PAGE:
Rest Pause Training                         

Rest Pause training is flat out brutal!  It is mean to allow you, as an athlete to go past what you normally would have on a given set.  You begin by reaching failure on an exercise.  Once you have accomplished this, you will rest a few seconds and then continue the set until you reach failure again.  The key, however, is to rest as shortly as is possible.  The exercise will dictate the form of rest pause you implement.  For exercises like Chin-Ups, you can do your reps, let go of the bar, rest momentarily, and then attempt to force out some more.   For biceps curls, you can allow the weight to hang in front of you, and for squats, you can actually rest pause, by simply standing and locking your legs.  In fact here is a quote from an article of mine on how to use the rest pause method for squats.

From The Article Muscle Fibers Part I

I would like to give one final example of how your body can actually use all three energy systems in one set.
Lets analyze perhaps the most brutal shocking method ever devised!  The 20 rep squat.  For those of you who do not know what it is I'll briefly explain it.  You choose a weight you can lift 10-15 times and rest pause it out for a total of 20 reps.  You see when squatting you can lock out at the top of a rep, which provides a perfect form of rest pausing.  It takes tremendous amounts of pressure off of your quads, hams and glutes.
Therefore when failure approaches, you simply stand straight up with the weight on your shoulders and rest until you feel recovered enough to continue.

A shocking method like this will utilize all three energy systems.  Lets take a look!  You step under the rack, rest the weight on your shoulders and move backward.  Adrenaline is being released at an enormous rate and you want to take clear advantage of it.  This translates to an explosive and powerful first rep.  The weight feels as if it was going to fly up and break the ceiling because of your powerful contraction.  Guess what? You just used up essentially all of your ATP stores! As you go into the second rep your body begins recycling ADP back into ATP to fuel the contraction.  It is still almost as powerful rep one.  

You continue pulverizing the weight until you reach rep seven!  The contractions are now less explosive and a tingling, almost numbing feeling arises in your hamstrings.  This means that the lactic acid system has kicked in!  By the 10th rep your whole lower body is on fire and you know it's time to rest pause or the lactic acid build up will totally prevent any further contractions.  Standing with your legs locked you notice that you are breathing heavily.  Your body is now using its Aerobic Respiration system to fuel the muscles responsible for stabilizing your body while standing.  This is the upper back and the shoulders to name a few.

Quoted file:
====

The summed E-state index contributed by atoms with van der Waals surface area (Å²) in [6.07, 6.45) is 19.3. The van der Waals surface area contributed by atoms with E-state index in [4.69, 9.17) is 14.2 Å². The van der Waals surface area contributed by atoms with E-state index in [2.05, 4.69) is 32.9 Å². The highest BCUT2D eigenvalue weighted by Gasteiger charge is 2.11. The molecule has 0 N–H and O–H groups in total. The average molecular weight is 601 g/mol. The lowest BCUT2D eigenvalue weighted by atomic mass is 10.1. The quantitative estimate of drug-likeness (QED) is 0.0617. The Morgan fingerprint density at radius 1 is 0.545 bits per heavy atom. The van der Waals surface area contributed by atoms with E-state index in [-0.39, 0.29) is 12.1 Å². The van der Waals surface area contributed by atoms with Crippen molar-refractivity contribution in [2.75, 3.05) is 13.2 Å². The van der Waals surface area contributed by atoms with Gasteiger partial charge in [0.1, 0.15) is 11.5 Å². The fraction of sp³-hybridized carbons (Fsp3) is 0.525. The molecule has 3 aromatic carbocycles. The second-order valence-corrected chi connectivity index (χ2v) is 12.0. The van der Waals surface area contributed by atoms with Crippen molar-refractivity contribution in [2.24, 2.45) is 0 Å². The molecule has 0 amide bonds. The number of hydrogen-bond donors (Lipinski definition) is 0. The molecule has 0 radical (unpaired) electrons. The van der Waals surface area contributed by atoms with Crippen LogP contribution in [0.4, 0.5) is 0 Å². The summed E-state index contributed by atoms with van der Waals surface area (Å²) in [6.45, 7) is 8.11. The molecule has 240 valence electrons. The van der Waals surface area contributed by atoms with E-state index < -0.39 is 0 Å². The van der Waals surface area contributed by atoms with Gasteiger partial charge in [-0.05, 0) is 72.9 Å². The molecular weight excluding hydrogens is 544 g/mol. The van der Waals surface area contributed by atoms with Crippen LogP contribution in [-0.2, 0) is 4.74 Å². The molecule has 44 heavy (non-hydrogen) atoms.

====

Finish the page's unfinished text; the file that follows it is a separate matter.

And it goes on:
Moreover oxygen must be supplied to replenish glycogen stores.   

After sufficiently resting the set continues.  Moving at a medium pace and again relying on the lactic acid system you complete 5 more repetitions.  You again rest pause.  This time however breathing becomes almost unbearable!  This is due to the fatigue in the stabilizer muscles, and the fact that you are running intensely in the Aerobic Respiration zone.  Finally you some how manage to continue the set getting one rep...two reps...then on your third the lactic acid build up simply will not allow your muscles to contract and the weight falls back onto the safety rack!  Following this brutal set you collapse to the ground in agony, breathing like you have never breathed before!  You guessed it, the body needs oxygen to replenish its stores for the next bout!  So suck that wind warrior, cause you need it! 




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